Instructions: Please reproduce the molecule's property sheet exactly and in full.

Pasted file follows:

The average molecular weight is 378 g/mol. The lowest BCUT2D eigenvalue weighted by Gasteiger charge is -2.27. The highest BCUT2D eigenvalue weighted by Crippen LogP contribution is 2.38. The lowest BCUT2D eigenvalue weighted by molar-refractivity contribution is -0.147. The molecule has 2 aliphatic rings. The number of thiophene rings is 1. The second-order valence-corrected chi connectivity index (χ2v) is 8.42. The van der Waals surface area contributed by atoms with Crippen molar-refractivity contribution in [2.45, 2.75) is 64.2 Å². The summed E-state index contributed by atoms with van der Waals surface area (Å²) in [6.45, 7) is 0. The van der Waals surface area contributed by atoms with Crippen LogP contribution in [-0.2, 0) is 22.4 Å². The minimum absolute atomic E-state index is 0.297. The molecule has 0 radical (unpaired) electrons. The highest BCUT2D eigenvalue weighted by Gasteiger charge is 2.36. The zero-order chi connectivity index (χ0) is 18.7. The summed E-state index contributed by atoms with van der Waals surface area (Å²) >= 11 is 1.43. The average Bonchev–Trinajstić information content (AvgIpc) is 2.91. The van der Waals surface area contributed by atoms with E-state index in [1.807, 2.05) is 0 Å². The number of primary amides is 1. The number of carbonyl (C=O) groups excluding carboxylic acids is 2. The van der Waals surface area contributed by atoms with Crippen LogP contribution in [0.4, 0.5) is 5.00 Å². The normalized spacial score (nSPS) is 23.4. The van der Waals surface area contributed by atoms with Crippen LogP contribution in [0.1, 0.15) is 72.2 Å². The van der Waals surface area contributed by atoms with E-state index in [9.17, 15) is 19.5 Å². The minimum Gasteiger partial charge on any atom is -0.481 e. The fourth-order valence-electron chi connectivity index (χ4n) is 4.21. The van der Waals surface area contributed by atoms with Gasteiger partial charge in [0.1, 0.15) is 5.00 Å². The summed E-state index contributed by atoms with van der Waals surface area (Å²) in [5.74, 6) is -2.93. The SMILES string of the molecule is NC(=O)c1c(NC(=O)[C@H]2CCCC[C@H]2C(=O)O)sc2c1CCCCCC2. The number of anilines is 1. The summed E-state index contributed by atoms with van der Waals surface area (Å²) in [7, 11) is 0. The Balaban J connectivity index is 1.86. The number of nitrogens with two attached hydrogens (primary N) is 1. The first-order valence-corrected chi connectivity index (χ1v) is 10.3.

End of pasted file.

The average molecular weight is 378 g/mol. The lowest BCUT2D eigenvalue weighted by Gasteiger charge is -2.27. The highest BCUT2D eigenvalue weighted by Crippen LogP contribution is 2.38. The lowest BCUT2D eigenvalue weighted by molar-refractivity contribution is -0.147. The molecule has 2 aliphatic rings. The number of thiophene rings is 1. The second-order valence-corrected chi connectivity index (χ2v) is 8.42. The van der Waals surface area contributed by atoms with Crippen molar-refractivity contribution in [2.45, 2.75) is 64.2 Å². The summed E-state index contributed by atoms with van der Waals surface area (Å²) in [6.45, 7) is 0. The van der Waals surface area contributed by atoms with Crippen LogP contribution in [-0.2, 0) is 22.4 Å². The minimum absolute atomic E-state index is 0.297. The molecule has 0 radical (unpaired) electrons. The highest BCUT2D eigenvalue weighted by Gasteiger charge is 2.36. The zero-order chi connectivity index (χ0) is 18.7. The summed E-state index contributed by atoms with van der Waals surface area (Å²) >= 11 is 1.43. The average Bonchev–Trinajstić information content (AvgIpc) is 2.91. The van der Waals surface area contributed by atoms with E-state index in [1.807, 2.05) is 0 Å². The number of primary amides is 1. The number of carbonyl (C=O) groups excluding carboxylic acids is 2. The van der Waals surface area contributed by atoms with Crippen LogP contribution in [0.4, 0.5) is 5.00 Å². The normalized spacial score (nSPS) is 23.4. The van der Waals surface area contributed by atoms with Crippen LogP contribution in [0.1, 0.15) is 72.2 Å². The van der Waals surface area contributed by atoms with E-state index in [9.17, 15) is 19.5 Å². The minimum Gasteiger partial charge on any atom is -0.481 e. The fourth-order valence-electron chi connectivity index (χ4n) is 4.21. The van der Waals surface area contributed by atoms with Gasteiger partial charge in [0.1, 0.15) is 5.00 Å². The summed E-state index contributed by atoms with van der Waals surface area (Å²) in [5.74, 6) is -2.93. The SMILES string of the molecule is NC(=O)c1c(NC(=O)[C@H]2CCCC[C@H]2C(=O)O)sc2c1CCCCCC2. The number of anilines is 1. The summed E-state index contributed by atoms with van der Waals surface area (Å²) in [7, 11) is 0. The Balaban J connectivity index is 1.86. The number of nitrogens with two attached hydrogens (primary N) is 1. The first-order valence-corrected chi connectivity index (χ1v) is 10.3.